Paolo and Vittorio Taviani’s Cesare deve morire (Caesar Must Die) has become the first Italian film in over two decades to carry the Golden Bear, top prize of the Berlin Film Festival. In last night’s award ceremony, the eight-member international jury, headed by British-director Mike Leigh and featuring actors Jake Gyllenhaal and Charlotte Gainsbourg, awarded the Taviani’s docudrama the statuette.
The last Italian film to receive this distinction was Marco Ferreri’s The House of Smiles in 1991. The Tavianis, best known for the films Padre Padrone, Kaos and Night of the Shooting Stars, are now in their 80s, making them likely the oldest directors to receive the award. They join the ranks of Pasolini, Antonioni and De Sica, other past Italian auteurs to receive the Golden Bear.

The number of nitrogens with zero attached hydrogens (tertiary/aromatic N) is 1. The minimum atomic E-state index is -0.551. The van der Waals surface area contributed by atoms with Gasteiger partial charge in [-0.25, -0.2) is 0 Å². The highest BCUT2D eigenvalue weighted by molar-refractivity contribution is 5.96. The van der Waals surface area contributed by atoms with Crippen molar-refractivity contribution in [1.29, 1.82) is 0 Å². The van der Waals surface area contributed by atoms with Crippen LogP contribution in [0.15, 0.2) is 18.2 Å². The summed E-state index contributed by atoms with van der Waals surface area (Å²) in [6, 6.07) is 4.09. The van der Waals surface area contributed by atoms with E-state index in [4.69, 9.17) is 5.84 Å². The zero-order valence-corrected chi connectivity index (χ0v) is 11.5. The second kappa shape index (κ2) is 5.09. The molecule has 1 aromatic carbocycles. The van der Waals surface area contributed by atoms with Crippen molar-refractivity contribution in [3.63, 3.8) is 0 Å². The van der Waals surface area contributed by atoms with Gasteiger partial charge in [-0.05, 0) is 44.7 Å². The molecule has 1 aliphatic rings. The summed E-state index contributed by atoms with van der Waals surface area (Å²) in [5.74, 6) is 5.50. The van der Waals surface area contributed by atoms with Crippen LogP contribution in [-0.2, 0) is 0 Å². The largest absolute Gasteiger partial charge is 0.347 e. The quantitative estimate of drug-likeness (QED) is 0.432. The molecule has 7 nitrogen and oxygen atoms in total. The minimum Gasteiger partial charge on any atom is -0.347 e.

Cesare deve morire, about a production of Shakespeare’s Julius Caesar staged in a high security prison in Rome, was one of the stronger competition entries, but divided the critics, who rallied around the Portuguese-director Miguel Gomes’ fable Tabu which won the International Critic’s Prize (FIPRESCI) for best film.
Italy has not participated in the competition since Nanni Moretti’s tepidly received an award for The Mass is Over in 1986.